Italy can temporarily ban GM foods but must provide sound evidence of the dangers
The European Court of Justice (ECJ) ruled that Monsanto's GM maize can be placed on the market without Commission authorisation. However, Italy can impose a temporary ban on suspicion of risks.
Genes are inserted into the maize in question to render it resistant to certain herbicides and pests. Although the genetically modified DNA is destroyed during the processing of the maize, Italian scientists found residues of GMO proteins which promted the Italian government to ban the products.
Monsanto had marketed the maize in Italy under the so-called "simplified procedure", i.e. without seeking the authorisation of the Commission, claiming that the maize was similar to the conventional variety which had already been approved as safe by regulatory authorities. British and French agencies had approved this new variety on behalf of the whole EU.
In its decree from August 2000, Italy imposed a temporary ban of products derived from a particular GM maize variety due to concerns regarding the safety of the product.
The food biotechnology companies Monsanto, Syngenta and Pioneer Hi-Bred subsequently challenged the Italian measure, claiming that it was in breach of Community law (see
Following the ruling of the European Court of Justice (ECJ) on 9 September 2003, both sides claimed victory.
The ECJ underpinnedMonsanto's choice of the simplified procedure, maintaining that the GM maize could be put on the market without Commission authorisation, as it was substantially equivalent to the conventional variety, and there was no evidence of a risk to consumers. The court said that the detection of transgenic protein did not undermine the simplified authorisation, and was not in itself a basis for banning the product.EuropaBiowelcomed the ruling, stating that "no justification on health or environmental safety grounds was provided by Italy to justify the ban."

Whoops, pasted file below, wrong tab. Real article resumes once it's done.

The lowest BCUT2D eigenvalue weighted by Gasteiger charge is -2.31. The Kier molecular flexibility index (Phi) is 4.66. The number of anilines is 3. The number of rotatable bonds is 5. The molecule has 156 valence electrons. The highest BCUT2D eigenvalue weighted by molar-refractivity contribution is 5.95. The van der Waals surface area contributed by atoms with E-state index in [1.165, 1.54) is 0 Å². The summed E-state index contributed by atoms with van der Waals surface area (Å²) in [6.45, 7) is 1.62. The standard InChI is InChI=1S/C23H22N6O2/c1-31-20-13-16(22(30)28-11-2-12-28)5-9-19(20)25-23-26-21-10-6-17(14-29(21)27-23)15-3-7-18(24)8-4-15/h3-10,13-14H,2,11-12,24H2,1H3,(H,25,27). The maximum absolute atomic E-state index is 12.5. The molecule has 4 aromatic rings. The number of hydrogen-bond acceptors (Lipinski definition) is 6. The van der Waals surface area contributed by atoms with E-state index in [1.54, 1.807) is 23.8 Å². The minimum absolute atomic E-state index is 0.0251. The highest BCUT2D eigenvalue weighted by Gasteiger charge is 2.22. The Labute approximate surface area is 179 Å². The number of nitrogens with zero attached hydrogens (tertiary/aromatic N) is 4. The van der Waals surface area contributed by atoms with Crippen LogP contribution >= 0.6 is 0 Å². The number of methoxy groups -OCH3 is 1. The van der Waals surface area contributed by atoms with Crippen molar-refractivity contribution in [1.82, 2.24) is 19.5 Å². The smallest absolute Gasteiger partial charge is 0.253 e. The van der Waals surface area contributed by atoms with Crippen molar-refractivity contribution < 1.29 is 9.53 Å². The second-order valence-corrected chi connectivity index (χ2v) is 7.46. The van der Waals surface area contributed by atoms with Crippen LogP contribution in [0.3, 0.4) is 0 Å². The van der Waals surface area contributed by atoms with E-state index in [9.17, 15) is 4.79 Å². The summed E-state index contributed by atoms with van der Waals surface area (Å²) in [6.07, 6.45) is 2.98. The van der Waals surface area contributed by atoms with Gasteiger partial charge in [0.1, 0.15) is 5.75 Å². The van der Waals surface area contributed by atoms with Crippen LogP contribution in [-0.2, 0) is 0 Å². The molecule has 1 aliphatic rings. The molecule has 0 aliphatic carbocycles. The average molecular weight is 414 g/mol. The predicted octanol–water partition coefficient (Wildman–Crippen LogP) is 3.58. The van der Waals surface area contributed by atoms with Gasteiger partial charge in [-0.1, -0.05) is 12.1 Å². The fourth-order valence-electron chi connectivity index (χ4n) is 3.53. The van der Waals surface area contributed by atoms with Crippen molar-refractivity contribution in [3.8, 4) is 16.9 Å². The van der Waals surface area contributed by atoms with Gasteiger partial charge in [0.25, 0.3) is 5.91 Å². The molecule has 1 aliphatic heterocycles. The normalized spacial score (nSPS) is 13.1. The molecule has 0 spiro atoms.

However,Italywas confirmed in its temporary ban, as the court considered its preventive measures legitimate: a Member State can temporarily restrict or suspend the marketing of foods in its territory if it has a sound reason to suspect that the product is unsafe for humans or the environment. This verdict was welcomed by the Italian government as well as NGOs. "The European Commission has systematically denied the right of Member States to restrict the free circulation of GMOs, even when the reasons invoked are legitimate", saidGreenpeace, calling for Member States not to let themselves bully into accepting new GMO products.
Italian courts will now have to rule if there is enough sound scientific evidence of the risks that the maize variety poses to human health or the environment for Italy to sustain a ban. Monsanto predicts that the Italian courts will overturn the ban for lack of evidence.
This court case is part of the scientific and political battle over GM foods in the EU, which NGOs fear could pose risks to human health and the environment. Italy is one of a number of EU Member States upholding an unofficial moratorium on new GMO products, but experts believe that this ban will be lifted early next year.